In this landmark biography, Goldsworthy places Caesar firmly within the context of Roman society in the first century B.C.In this landmark biography, Goldsworthy places Caesar firmly within the context of Roman society in the first century B.C.Hide synopsis
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The author is fully aware that Caesar did not give us his thoughts, emotions, doubts or conscience, neither in his own commentaries to the 9-year campaign in Gaul, The Gallic Wars or "De Bello Gallica", or elsewhere. The first 180 pages of these more than 500 pages is a long list of various main and subordinate characters who gather around the Forum. It is a long yawn. No character is left unnamed despite mentioned only once, and most remain shadows. Their positions in the semi-decaying Roman republic is less clear.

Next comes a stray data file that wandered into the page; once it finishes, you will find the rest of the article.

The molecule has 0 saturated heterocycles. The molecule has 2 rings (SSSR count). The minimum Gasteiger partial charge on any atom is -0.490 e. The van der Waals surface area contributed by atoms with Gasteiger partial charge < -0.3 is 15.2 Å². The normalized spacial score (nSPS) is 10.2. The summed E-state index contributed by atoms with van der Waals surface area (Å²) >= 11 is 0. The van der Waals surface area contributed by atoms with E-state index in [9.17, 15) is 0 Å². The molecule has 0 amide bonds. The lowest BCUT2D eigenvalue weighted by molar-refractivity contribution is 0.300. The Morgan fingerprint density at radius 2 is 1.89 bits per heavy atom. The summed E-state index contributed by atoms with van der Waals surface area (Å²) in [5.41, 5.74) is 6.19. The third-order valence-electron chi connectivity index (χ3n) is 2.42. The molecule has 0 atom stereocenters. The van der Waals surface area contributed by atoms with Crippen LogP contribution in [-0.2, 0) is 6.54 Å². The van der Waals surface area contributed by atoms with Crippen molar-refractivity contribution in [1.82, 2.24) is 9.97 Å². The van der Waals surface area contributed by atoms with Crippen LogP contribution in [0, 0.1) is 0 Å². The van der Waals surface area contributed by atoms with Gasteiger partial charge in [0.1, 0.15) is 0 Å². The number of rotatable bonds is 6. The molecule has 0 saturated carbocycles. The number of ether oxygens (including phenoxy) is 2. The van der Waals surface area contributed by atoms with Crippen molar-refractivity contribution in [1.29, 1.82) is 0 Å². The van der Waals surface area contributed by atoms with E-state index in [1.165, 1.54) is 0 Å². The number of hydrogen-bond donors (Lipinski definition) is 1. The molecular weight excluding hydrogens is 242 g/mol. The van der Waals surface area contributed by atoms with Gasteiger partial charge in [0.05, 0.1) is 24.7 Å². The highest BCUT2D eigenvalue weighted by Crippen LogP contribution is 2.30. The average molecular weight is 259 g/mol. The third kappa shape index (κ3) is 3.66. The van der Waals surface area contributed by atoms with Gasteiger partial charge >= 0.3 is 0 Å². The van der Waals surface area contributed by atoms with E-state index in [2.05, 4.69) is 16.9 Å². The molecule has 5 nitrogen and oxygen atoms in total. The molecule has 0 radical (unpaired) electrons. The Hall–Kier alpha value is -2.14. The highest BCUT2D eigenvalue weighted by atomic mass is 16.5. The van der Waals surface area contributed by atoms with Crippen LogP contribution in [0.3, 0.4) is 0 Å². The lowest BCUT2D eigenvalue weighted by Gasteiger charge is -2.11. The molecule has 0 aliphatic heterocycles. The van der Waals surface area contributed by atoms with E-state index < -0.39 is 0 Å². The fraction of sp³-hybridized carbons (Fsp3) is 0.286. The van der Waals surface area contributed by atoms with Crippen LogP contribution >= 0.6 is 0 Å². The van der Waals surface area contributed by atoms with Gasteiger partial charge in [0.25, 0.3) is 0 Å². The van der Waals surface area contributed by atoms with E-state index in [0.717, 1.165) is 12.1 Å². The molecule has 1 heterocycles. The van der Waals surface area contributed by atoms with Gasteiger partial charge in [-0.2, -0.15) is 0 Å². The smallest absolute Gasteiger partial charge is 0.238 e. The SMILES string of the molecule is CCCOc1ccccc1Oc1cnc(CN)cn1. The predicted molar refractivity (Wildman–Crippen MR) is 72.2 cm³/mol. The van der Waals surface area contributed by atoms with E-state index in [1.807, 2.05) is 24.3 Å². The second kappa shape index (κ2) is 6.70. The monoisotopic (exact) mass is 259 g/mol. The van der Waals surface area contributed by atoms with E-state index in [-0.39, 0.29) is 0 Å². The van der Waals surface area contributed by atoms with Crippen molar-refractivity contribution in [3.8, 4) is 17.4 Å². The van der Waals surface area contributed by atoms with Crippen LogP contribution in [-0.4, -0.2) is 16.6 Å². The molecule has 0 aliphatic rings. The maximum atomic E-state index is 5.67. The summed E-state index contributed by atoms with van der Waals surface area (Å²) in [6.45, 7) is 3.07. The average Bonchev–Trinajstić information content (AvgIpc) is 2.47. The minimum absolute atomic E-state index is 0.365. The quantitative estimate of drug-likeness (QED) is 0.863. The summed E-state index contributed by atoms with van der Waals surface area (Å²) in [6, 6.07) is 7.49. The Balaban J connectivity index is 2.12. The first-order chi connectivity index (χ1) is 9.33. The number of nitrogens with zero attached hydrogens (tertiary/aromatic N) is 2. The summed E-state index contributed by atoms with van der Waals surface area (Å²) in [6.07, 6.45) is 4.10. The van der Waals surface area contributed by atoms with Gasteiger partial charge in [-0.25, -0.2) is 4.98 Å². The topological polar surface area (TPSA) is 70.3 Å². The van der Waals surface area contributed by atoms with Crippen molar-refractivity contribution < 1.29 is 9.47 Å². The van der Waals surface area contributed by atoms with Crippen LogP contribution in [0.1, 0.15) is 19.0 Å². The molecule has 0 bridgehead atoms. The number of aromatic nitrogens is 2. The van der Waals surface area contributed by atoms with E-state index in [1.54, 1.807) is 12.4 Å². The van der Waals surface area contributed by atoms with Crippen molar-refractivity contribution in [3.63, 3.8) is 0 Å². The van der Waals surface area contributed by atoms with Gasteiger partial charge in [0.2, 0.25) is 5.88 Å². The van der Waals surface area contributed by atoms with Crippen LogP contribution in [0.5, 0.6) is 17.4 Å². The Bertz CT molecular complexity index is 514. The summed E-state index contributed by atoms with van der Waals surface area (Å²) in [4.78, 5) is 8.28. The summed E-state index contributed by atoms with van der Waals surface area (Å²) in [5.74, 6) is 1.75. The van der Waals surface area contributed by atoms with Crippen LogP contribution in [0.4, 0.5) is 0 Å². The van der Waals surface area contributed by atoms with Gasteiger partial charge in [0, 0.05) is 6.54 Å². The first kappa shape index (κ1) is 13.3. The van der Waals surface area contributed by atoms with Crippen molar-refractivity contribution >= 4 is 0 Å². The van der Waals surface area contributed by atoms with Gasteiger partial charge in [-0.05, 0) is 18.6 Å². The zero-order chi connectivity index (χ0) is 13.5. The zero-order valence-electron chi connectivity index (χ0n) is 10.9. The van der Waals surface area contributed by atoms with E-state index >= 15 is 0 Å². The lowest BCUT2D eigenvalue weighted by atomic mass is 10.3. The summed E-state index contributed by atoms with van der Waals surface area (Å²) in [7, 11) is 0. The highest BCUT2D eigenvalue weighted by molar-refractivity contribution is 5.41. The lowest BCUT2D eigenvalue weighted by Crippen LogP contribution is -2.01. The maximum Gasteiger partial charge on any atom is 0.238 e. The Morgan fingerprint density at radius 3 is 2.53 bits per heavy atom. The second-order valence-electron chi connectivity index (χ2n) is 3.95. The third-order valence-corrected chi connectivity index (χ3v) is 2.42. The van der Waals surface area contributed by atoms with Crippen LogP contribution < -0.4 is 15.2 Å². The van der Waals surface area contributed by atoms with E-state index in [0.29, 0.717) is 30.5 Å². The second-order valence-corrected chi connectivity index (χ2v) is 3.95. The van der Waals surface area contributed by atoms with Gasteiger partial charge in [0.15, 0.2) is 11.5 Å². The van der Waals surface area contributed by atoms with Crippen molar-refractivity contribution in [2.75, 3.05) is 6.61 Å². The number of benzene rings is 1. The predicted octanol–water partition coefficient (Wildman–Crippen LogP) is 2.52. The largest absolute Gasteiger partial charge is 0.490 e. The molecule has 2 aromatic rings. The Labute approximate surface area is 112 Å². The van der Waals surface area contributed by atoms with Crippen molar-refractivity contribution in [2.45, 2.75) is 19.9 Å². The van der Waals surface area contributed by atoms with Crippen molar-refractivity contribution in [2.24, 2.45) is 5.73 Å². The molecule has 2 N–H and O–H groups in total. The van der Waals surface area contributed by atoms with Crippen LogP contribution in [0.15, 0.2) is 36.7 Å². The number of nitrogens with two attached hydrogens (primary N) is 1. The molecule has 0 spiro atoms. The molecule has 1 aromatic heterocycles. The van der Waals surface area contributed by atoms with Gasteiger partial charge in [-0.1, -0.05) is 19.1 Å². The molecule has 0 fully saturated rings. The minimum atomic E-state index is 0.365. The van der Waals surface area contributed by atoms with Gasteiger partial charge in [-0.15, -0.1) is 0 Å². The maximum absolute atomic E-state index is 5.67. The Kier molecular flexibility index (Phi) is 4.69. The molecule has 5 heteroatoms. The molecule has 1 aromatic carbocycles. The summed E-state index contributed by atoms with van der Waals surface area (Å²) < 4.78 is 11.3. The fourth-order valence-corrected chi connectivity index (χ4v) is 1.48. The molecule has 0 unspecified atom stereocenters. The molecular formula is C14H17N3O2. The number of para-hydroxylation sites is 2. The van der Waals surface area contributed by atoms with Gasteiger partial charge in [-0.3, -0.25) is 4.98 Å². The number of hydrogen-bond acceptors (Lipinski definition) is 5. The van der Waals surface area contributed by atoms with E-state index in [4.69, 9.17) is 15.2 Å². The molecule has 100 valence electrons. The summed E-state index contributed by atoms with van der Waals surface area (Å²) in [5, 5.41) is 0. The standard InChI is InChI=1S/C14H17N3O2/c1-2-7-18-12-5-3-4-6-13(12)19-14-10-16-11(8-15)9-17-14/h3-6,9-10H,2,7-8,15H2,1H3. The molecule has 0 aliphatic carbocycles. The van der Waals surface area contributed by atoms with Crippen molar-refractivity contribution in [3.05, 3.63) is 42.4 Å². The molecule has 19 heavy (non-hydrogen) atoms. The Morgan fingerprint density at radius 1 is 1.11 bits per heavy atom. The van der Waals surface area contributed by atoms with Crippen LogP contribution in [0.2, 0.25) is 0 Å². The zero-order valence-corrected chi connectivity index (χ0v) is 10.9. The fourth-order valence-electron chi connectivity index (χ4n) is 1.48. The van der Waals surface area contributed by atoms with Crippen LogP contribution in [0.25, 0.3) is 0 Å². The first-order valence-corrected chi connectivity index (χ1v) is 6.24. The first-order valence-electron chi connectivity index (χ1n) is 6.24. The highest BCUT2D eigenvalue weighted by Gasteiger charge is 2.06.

The Gallic Wars is the colorful part. We partipate in battles, skirmishes, sieges, fights against Ariovistus and other Gaulish leaders- campaigns in Britain in between - until Vercingetorix is captured and "All Gaul is conquered".
Caesar's few years in Italy, Spain, Macedinia, Egypt and the East brings little new. Neither do the latest period or the "Ides of March" assasination.
The author keep close to his sources. As a professional historian he tells us what he feels he can do, but nothing more. A little detachment and improvising from the sources would have provided more insight into the person Caesar - the politican, war leader, writer, dictator, womaniser, and gambler.
This is probably the best book abouf Caesar. It is still no living story and more like a sourcebook.
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